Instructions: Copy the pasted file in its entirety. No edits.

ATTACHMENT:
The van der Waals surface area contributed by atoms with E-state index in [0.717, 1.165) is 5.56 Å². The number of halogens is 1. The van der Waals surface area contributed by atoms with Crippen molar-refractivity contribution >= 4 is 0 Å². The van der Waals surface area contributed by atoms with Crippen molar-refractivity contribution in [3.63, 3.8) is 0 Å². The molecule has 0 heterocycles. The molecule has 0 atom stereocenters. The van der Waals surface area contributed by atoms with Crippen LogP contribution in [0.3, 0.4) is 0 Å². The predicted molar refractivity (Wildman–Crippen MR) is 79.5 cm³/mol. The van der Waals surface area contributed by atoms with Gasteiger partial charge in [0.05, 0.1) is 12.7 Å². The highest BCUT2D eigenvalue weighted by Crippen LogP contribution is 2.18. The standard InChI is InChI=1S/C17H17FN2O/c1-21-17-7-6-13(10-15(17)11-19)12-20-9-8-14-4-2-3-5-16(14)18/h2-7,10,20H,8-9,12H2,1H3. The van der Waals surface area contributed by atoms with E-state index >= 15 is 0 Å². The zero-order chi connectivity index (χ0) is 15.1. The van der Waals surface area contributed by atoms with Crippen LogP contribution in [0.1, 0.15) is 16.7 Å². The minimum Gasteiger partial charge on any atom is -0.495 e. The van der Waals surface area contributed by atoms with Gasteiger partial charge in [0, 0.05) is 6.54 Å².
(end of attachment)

The van der Waals surface area contributed by atoms with E-state index in [0.717, 1.165) is 5.56 Å². The number of halogens is 1. The van der Waals surface area contributed by atoms with Crippen molar-refractivity contribution >= 4 is 0 Å². The van der Waals surface area contributed by atoms with Crippen molar-refractivity contribution in [3.63, 3.8) is 0 Å². The molecule has 0 heterocycles. The molecule has 0 atom stereocenters. The van der Waals surface area contributed by atoms with Crippen LogP contribution in [0.3, 0.4) is 0 Å². The predicted molar refractivity (Wildman–Crippen MR) is 79.5 cm³/mol. The van der Waals surface area contributed by atoms with Gasteiger partial charge in [0.05, 0.1) is 12.7 Å². The highest BCUT2D eigenvalue weighted by Crippen LogP contribution is 2.18. The standard InChI is InChI=1S/C17H17FN2O/c1-21-17-7-6-13(10-15(17)11-19)12-20-9-8-14-4-2-3-5-16(14)18/h2-7,10,20H,8-9,12H2,1H3. The van der Waals surface area contributed by atoms with E-state index >= 15 is 0 Å². The zero-order chi connectivity index (χ0) is 15.1. The van der Waals surface area contributed by atoms with Crippen LogP contribution in [0.1, 0.15) is 16.7 Å². The minimum Gasteiger partial charge on any atom is -0.495 e. The van der Waals surface area contributed by atoms with Gasteiger partial charge in [0, 0.05) is 6.54 Å².